[Haskell-cafe] Some thoughts on Type-Directed Name Resolution
sh006d3592 at blueyonder.co.uk
Tue Feb 7 14:11:37 CET 2012
On 06/02/2012 23:58, Richard O'Keefe wrote:
> On 4/02/2012, at 12:13 AM, Gábor Lehel wrote:
>> All of this said, record.field is still the most readable, intuitive,
>> and familiar syntax for selecting a field from a record that I know
> Having learned COBOL and Algol 68 before Haskell was dreamed of,
> I regard
> field OF record
COBOL in particular isn't a well-known exemplar of readability. It's
widely seen as a bad joke. I have used COBOL myself, and largely agree
with that, with the proviso that I used COBOL a long time ago and have
repressed most of the details.
Redundancy can be important for readability, but you can have too much
of anything, and in COBOL the level of redundancy is most kindly
described as "cluttered with excessive verbosity".
To be fair, "field OF record" isn't bad in that sense. However, it would
defeat the purpose of TDNR - the record isn't first, and therefore
cannot be used (given a left-to-right typing direction) as a context to
offer member name suggestions.
Also, even when I used COBOL (late eightees, early nineties) I'm pretty
sure it supported "record.field". I don't remember using it, but then I
don't remember using "OF" either - a side effect of loading one record
at a time into working storage and effectively having a separate
variable for each field. Anyway, assuming I'm not suffering from
worse-than-usual memory, COBOL accepted this common convention.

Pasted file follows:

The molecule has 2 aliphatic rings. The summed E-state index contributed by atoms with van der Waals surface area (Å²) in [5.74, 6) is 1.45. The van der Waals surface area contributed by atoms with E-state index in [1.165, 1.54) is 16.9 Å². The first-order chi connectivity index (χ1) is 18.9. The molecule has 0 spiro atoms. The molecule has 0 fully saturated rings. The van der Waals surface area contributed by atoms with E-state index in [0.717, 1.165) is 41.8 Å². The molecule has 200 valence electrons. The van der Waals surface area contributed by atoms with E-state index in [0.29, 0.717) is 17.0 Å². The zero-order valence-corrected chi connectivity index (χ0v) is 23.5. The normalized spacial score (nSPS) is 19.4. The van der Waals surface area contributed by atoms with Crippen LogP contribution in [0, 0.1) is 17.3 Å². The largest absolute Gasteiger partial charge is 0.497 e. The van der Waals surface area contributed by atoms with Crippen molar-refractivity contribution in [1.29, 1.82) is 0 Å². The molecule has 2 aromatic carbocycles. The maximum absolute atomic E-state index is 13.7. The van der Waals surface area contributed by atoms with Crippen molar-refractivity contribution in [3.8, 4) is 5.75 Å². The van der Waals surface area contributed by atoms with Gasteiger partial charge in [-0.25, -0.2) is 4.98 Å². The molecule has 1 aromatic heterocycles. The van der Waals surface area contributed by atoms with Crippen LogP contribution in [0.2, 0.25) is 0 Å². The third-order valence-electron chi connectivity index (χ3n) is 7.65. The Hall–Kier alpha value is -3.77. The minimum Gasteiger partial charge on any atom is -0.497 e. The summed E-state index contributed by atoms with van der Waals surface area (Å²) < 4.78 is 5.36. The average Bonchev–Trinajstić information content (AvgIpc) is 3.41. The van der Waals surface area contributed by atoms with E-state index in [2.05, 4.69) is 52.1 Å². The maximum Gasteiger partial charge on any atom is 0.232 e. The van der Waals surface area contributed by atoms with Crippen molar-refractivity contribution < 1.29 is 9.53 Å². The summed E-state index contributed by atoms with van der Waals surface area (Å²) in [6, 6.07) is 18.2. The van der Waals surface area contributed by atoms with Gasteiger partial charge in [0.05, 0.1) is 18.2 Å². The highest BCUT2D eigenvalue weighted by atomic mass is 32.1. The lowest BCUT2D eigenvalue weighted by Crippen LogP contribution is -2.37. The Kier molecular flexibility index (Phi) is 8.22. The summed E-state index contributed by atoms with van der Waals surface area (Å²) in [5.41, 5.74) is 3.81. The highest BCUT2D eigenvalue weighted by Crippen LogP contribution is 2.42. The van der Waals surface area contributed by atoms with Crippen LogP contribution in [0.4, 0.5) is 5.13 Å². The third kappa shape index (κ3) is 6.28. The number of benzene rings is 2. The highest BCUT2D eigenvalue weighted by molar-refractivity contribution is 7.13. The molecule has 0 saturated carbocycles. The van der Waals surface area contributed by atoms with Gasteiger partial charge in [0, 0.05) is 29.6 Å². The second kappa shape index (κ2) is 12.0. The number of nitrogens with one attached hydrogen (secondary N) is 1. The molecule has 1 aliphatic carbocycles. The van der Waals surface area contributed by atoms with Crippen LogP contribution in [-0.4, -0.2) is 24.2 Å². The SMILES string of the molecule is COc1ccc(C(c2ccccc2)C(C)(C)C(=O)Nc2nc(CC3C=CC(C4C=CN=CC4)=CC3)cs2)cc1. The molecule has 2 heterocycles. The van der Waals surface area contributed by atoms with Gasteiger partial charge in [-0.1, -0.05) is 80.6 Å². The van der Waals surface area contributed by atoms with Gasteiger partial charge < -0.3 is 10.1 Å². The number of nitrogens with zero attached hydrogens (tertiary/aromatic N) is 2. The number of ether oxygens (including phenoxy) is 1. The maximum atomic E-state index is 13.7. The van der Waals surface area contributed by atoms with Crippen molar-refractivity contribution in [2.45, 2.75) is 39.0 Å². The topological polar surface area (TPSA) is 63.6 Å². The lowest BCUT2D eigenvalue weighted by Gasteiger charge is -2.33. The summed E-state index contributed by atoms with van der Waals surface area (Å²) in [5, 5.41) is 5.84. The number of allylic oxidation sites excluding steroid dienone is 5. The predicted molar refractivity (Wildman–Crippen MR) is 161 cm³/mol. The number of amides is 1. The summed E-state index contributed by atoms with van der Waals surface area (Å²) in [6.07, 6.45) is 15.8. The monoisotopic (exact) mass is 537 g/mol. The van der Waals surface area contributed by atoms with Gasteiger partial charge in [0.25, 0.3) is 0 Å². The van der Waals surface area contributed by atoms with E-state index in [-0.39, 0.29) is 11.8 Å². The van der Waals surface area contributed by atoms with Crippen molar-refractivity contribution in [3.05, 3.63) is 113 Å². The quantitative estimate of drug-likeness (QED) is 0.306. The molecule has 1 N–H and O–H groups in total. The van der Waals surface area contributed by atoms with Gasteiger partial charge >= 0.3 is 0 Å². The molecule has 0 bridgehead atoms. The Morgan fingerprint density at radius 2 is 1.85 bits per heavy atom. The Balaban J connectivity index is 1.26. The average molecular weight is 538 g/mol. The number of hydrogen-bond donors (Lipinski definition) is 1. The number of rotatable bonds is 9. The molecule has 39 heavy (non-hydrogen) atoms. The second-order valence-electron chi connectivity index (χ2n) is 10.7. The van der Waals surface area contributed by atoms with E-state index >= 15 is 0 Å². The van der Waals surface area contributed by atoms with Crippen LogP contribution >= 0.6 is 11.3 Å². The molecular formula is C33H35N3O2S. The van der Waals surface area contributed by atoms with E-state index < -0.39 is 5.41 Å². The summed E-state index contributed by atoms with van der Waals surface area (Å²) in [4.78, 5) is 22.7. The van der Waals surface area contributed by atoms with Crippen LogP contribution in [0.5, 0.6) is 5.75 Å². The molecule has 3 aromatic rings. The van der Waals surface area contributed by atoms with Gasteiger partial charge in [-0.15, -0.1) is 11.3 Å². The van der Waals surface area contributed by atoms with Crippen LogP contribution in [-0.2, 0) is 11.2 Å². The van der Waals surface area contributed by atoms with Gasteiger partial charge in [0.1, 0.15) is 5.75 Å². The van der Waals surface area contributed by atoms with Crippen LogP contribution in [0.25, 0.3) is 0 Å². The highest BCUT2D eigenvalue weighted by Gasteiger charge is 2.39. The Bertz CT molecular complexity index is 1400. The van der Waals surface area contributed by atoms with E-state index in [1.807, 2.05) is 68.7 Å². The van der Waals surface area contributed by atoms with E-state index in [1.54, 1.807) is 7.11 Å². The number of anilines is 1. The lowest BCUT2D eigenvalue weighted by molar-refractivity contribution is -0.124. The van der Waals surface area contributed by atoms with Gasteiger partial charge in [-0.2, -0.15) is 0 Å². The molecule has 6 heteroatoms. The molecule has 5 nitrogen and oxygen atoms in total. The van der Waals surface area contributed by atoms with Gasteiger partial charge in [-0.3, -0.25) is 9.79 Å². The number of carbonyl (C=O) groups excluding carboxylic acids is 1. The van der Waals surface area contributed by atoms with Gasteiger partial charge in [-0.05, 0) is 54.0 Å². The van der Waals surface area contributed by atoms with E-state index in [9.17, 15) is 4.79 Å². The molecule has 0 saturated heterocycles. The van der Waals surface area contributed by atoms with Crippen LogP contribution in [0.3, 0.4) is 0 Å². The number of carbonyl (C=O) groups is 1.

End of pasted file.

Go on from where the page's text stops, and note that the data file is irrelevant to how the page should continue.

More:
On the more general point of choosing an alternative operator, I agree
to a point, but familiarity does count for something. Others will point
out that Haskell dares to be different, but it's possible to be too
daring and too different. Being different for the sake of being
different is for those teenagers who go on about being "random" and
whatever else they go on about these days. The success of languages like
Java, C# and C++ is based on familiarity.
I think Haskell should dare to be different when there's a point to that
- where necessary based on a principle. We have type classes rather than
OOP classes for a principled reason. We have the IO monad rather than
effectful functions for a principled reason.
If we don't have traditional field-selection for a principled reason, I
think that principle is a very weak one. If names can be scoped to
modules, to case expressions, to let expressions etc, why not to
records? Of course there's a difference, but IMO it's not an important one.
> If we are going
> to let compatibility with Pascal or C or the like be our guide to
> readability and intuition, when are we going to switch from "!" and
> "!!" for indexing to _[_]?
So far as I can see, there are two likely principles behind this choice
in Haskell - one weak and one quite strong. One is that we don't have
expressions with syntactic forms other than prefix functions and infix
binary operators, except for a few built-in constructs (case, let, ...)
which aren't functions. There are no special functions with special
parsing. I view this as a weak principle - not important to the paradigm.
OOP languages have supported built-in translations from special
notations to functions/methods for a long time. It's a familiar and
practical approach to, e.g., allowing programmers to define the
semantics of indexing on a new container type.
There is, however, the issue of overloaded notation and a possible
conflict with currying.
Python already uses  for lists (and list comprehensions) as well as
for indexing. However, Pythons syntax and semantics differ from Haskells
in many ways. In particular, Python doesn't do currying. The difference
between currying in a list parameter and indexing a collection would be
much less clear in Haskell if it supported  for indexing, probably
damaging readability and possibly (I haven't checked) causing ambiguity
that even the compiler couldn't resolve.
In this case again, perhaps Haskell is different for a principled reason
- choosing to support currying means that either lists or indexing need
a different syntax. IIRC, ML also "dares to be different" WRT indexing -
maybe because it too supports currying.
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